The report says that “streets are adequate,” she thinks 299 is “desperately, dangerously inadequate for bicycles” and that this should be addressed. Recommendation that it mention that it is heavily used by bicycles and is very inadequate for this use. Toni recommended mentioning that “there are no curbs or shoulders, despite heavy bicycle use.”
Agriculture: would like them to mention how many CSAs there are: 4 in the Town of NP, as well as many new farms that are not CSAs. Would like a mention of the fact that “in the last 10 years, 8-10 new farms have started.” Toni didn’t see the point. “Since the last plan, when we were so concerned about losing farms, land that could have gone to subdivisions has been returned to farms.” Toni didn’t know if that is an accurate statement–we should hold off mentioning it until the numbers have been looked at. (I don’t think it is either.)
Housing: data seems old, from 2000. Data is “estimated for 2007.” Report said there were no reported deaths in NP (in what period? I missed that.). Toni pointed out that those numbers would include pregnancy terminations and there was a discussion of taking that sentence out.
There is no comparison data for the area: for example, how do the patterns of migration compare with neighboring towns and cities? We do not know if the numbers for migration are high, low, or average.
Lynn Boudery – Planning Board member
Contributed generally to the meeting.
Called the stoop kids “the vagrants” and that raised my hackles.
Joe Bernstein – DEC (I believe he was there as a NP citizen, not a DEC rep?)
Did not say one word until 7:37. Not that this is bad, I’m just pointing it out because I’m an annoying pedant. Pointed out that all the tables and figures should be compared with the former Master Plan. Liked Kitty’s comment about comparing data with last MP. I liked the stripey dress shirt he had on.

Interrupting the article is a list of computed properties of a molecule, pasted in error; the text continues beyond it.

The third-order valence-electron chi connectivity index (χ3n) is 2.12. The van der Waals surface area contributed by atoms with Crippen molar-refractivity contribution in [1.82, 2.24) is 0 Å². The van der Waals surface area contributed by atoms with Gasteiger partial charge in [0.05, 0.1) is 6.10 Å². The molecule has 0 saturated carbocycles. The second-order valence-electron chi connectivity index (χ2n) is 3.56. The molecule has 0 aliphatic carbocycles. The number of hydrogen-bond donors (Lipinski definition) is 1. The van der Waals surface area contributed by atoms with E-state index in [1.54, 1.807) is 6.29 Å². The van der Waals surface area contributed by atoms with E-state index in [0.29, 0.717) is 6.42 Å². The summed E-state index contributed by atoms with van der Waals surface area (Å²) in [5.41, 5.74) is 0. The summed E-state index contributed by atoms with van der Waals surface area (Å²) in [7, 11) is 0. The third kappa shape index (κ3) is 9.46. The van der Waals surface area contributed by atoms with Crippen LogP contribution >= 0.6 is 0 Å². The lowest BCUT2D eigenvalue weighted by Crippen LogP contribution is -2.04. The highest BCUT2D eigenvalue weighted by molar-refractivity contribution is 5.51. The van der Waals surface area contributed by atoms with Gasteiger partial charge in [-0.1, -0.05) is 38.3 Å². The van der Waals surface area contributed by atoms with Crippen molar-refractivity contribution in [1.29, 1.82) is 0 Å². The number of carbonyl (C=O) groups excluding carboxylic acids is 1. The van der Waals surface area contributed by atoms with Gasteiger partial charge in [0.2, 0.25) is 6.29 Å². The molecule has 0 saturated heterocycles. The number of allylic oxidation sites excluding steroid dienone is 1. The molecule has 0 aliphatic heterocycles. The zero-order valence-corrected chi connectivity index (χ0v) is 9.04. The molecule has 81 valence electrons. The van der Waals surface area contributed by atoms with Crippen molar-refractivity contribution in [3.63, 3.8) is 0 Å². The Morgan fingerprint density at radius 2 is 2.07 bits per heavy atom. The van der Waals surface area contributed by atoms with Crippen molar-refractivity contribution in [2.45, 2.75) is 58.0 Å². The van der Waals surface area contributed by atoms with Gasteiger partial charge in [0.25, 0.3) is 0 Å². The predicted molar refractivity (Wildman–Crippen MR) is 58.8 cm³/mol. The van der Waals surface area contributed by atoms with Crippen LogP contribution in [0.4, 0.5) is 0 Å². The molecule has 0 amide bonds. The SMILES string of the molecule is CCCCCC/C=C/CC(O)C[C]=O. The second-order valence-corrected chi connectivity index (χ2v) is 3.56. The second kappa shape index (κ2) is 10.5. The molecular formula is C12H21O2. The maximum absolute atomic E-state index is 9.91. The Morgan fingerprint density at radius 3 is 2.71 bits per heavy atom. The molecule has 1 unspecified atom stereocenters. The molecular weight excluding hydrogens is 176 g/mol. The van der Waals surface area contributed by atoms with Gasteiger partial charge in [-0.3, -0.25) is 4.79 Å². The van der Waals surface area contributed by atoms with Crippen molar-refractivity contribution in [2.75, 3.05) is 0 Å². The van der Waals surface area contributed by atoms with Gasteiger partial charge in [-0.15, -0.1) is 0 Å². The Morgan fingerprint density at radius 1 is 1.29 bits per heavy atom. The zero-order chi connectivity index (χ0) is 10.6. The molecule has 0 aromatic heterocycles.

My computer died at around 8:30 and I left around 8:45, when the meeting appeared to be wrapping up. A few extremely disjointed notes I took on paper:
Economic viability: Jane Ann asked how many affordable housing units we have in NP according to the Ulster Country Affordable Housing Study and in comparison with the area generally. The draft report says there is not much affordable housing, Jane is not sure about that—is the data based on the 2000 census? Section 8 housing doesn’t appear to be included?
Kitty: The report seems to be steering us toward rewards for greater density, “I’m not sure if this is what we need/want.” [My take: YES, this is what we need and want–the village must become more dense if we are going to have open space in the Town. It is also better for the environment to have greater density in one area rather than spread-out McMansions dotting the landscape.] Anyway, Toni disagreed that that was where the report was going.
Toni objected to a statement that our property taxes are not higher than the rest of Ulster Cty–apparently this is not correct.
Cara talked about locally-owned businesses and how they should be included as sources of jobs, income, etc. Good facts about how locally-owned small businesses keep more $ in communities.
General agreement that the Economic Overview section needed to be redone as it was rife with inaccuracies and did not include enough info.
Toni: “If they are going to say that it’s an impediment to us that we do not have a bond rating, they should also note that we have no debt.”
Kitty: That SUNY is at least partially at fault for our high rate of taxation should be noted.
Toni: “The ball and chain that prevents us from [I think, from encouraging more local businesses in town, as Cora suggested] is lack of municipal water and sewer.”
Toni: The findings should mention that people come to NP for recreation, rock climbing, etc.
Cara: “This is a narrow view of economic initiatives and needs to be amended.” Restaurants, farms, ecotourism, heritage tourism, b&bs, rock climbing, and more need to be mentioned.